Both Agents Kiernan and Lane testified that a second social security card in the name of Stanislawa Sobota, the defendant's mother, was seized on May 30, but neither could recall where or when it was found. Agent Kiernan speculated that the card was probably found among the letters that were seized, or in a later search of the defendant's pocketbook. After the search was concluded, both the defendant and her brother were placed under arrest and taken to the INS office at 26 Federal Plaza, where they were then separated.

 Defendant's interrogation began at approximately 9:00 a.m. and ended by 1:00 p.m., at which time the defendant was free to leave. Initially, Agent Lane, an INS interpreter and INS Agents Simon and Henderson were present in the interview room. The interpreter read the defendant her rights in Polish, and the defendant read and signed a waiver of rights form which had been translated into Polish. When the questioning began, the defendant began answering in English. The defendant did not ask for an attorney or seek to stop the questioning at any time. After a few minutes, the interpreter went to the next room where the defendant's brother was being interrogated. Defendant never requested the aid of the interpreter although one was available in the adjoining room. Agent Lane left the room approximately an hour later.

 Defendant's interrogation was conducted in English, primarily by Agents Simon and Henderson. After the defendant was advised of her rights, she was informed that she was subject to deportation proceedings since she had violated the conditions of her visa by obtaining employment. The agents also informed her that they were conducting a criminal investigation of a scheme to provide social security cards to undocumented aliens. The agents advised the defendant that they wanted her to cooperate, and that in the event she supplied certain information, she would be able to remain in the United States with authorization to work for the period of time required to complete the investigation. Transcript of Suppression Hearing at 124, United States v. Sobota, 79 Cr. 733 (Nov. 28, 1979) (hereinafter cited as "Tr.").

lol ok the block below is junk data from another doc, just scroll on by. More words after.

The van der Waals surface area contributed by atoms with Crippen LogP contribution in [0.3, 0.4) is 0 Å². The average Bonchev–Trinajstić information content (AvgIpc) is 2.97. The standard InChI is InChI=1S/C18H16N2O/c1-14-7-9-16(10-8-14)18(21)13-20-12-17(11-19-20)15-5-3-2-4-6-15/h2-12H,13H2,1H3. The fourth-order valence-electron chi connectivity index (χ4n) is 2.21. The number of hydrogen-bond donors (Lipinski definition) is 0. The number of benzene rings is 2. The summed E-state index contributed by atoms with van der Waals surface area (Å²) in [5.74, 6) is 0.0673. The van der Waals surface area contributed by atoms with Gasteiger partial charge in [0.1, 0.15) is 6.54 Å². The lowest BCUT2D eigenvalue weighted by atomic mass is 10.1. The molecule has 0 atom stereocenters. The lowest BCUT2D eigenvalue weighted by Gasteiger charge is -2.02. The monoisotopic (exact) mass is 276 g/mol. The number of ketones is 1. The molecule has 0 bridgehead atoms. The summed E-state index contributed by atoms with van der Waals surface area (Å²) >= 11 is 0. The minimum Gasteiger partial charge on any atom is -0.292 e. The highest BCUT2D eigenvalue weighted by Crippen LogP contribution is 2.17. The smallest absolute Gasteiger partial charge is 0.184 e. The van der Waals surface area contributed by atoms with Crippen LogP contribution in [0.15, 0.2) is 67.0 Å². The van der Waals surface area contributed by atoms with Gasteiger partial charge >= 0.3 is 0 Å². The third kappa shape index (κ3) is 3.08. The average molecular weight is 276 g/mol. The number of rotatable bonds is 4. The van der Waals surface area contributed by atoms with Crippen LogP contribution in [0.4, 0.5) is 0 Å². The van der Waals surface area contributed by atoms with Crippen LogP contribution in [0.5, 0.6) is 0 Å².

The agents told the defendant that they had three options. They said that if she refused to cooperate by supplying useful information, they could recommend that she be detained, in which case her deportation hearing would be held immediately. Alternatively, they could recommend that she be released on a bond, in which case her deportation hearing would be held in approximately two weeks, depending on the condition of the INS docket. The agents then posed a third option. They told the defendant that if she cooperated she would be released on her own recognizance, given an authorization to work, and that the INS would issue an order to show cause why she should not be deported returnable in 60 days, at which time that return date could be extended by the INS until the completion of the criminal investigation. The agents told the defendant that they would have no part in the determination of whether she would eventually be deported or given a voluntary departure, and that an immigration judge would have to make that decision.

 Upon hearing these options, the defendant indicated that she wished to remain in the United States and would cooperate. She was then questioned concerning her immigration status and her knowledge of those involved in the alleged social security fraud. Agent Simon prepared an affidavit during the questioning which consisted of a summary of the defendant's answers. The questioning lasted approximately two hours. The period does not include two breaks, *fn3" the time it took to read the written statement to her, or the period when she was fingerprinted and photographed. The defendant indicated she understood the ...